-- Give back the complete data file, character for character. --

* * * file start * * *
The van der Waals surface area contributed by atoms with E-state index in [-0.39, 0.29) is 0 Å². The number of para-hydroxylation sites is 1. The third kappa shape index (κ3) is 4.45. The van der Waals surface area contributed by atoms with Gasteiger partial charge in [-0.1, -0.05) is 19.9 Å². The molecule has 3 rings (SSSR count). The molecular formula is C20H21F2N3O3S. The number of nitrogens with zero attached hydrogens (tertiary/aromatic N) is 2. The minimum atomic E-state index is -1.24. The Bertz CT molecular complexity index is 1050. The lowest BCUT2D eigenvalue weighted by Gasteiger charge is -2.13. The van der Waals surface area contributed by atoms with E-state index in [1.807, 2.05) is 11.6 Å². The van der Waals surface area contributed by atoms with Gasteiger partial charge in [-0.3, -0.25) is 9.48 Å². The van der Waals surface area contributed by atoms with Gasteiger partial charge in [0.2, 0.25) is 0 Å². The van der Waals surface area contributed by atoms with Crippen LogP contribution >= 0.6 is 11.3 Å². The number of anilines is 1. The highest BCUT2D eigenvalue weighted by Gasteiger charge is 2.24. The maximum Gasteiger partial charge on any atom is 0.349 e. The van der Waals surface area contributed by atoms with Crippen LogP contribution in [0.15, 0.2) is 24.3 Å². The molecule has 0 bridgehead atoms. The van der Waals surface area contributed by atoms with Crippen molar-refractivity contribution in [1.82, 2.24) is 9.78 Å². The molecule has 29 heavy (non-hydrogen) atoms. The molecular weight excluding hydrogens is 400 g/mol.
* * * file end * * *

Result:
The van der Waals surface area contributed by atoms with E-state index in [-0.39, 0.29) is 0 Å². The number of para-hydroxylation sites is 1. The third kappa shape index (κ3) is 4.45. The van der Waals surface area contributed by atoms with Gasteiger partial charge in [-0.1, -0.05) is 19.9 Å². The molecule has 3 rings (SSSR count). The molecular formula is C20H21F2N3O3S. The number of nitrogens with zero attached hydrogens (tertiary/aromatic N) is 2. The minimum atomic E-state index is -1.24. The Bertz CT molecular complexity index is 1050. The lowest BCUT2D eigenvalue weighted by Gasteiger charge is -2.13. The van der Waals surface area contributed by atoms with E-state index in [1.807, 2.05) is 11.6 Å². The van der Waals surface area contributed by atoms with Gasteiger partial charge in [-0.3, -0.25) is 9.48 Å². The van der Waals surface area contributed by atoms with Gasteiger partial charge in [0.2, 0.25) is 0 Å². The van der Waals surface area contributed by atoms with Crippen LogP contribution >= 0.6 is 11.3 Å². The number of anilines is 1. The highest BCUT2D eigenvalue weighted by Gasteiger charge is 2.24. The maximum Gasteiger partial charge on any atom is 0.349 e. The van der Waals surface area contributed by atoms with Crippen LogP contribution in [0.15, 0.2) is 24.3 Å². The molecule has 0 bridgehead atoms. The van der Waals surface area contributed by atoms with Crippen molar-refractivity contribution in [1.82, 2.24) is 9.78 Å². The molecule has 29 heavy (non-hydrogen) atoms. The molecular weight excluding hydrogens is 400 g/mol.